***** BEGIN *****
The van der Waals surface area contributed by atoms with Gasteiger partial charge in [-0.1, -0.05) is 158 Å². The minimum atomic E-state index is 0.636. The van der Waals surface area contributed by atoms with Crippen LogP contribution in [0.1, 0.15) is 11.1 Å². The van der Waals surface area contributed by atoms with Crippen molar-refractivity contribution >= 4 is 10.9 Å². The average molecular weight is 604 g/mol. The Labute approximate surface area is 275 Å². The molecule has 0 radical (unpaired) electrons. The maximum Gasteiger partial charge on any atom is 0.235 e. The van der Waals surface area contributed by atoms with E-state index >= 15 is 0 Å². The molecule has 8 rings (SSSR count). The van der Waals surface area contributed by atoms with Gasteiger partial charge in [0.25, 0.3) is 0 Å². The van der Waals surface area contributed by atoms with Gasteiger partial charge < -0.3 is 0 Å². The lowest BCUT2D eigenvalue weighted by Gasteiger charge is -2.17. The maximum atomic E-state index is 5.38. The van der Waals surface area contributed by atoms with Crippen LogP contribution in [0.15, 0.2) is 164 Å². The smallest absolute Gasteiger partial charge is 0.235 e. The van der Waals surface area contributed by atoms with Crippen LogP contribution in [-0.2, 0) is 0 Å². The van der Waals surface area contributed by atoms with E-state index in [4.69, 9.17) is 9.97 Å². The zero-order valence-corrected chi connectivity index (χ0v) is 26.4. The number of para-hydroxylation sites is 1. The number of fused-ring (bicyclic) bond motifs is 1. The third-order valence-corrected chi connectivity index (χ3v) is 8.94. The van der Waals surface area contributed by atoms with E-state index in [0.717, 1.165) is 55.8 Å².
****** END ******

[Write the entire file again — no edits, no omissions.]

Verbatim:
The van der Waals surface area contributed by atoms with Gasteiger partial charge in [-0.1, -0.05) is 158 Å². The minimum atomic E-state index is 0.636. The van der Waals surface area contributed by atoms with Crippen LogP contribution in [0.1, 0.15) is 11.1 Å². The van der Waals surface area contributed by atoms with Crippen molar-refractivity contribution >= 4 is 10.9 Å². The average molecular weight is 604 g/mol. The Labute approximate surface area is 275 Å². The molecule has 0 radical (unpaired) electrons. The maximum Gasteiger partial charge on any atom is 0.235 e. The van der Waals surface area contributed by atoms with E-state index >= 15 is 0 Å². The molecule has 8 rings (SSSR count). The van der Waals surface area contributed by atoms with Gasteiger partial charge in [0.25, 0.3) is 0 Å². The van der Waals surface area contributed by atoms with Gasteiger partial charge < -0.3 is 0 Å². The lowest BCUT2D eigenvalue weighted by Gasteiger charge is -2.17. The maximum atomic E-state index is 5.38. The van der Waals surface area contributed by atoms with Crippen LogP contribution in [0.15, 0.2) is 164 Å². The smallest absolute Gasteiger partial charge is 0.235 e. The van der Waals surface area contributed by atoms with Crippen LogP contribution in [-0.2, 0) is 0 Å². The van der Waals surface area contributed by atoms with E-state index in [4.69, 9.17) is 9.97 Å². The zero-order valence-corrected chi connectivity index (χ0v) is 26.4. The number of para-hydroxylation sites is 1. The number of fused-ring (bicyclic) bond motifs is 1. The third-order valence-corrected chi connectivity index (χ3v) is 8.94. The van der Waals surface area contributed by atoms with E-state index in [0.717, 1.165) is 55.8 Å².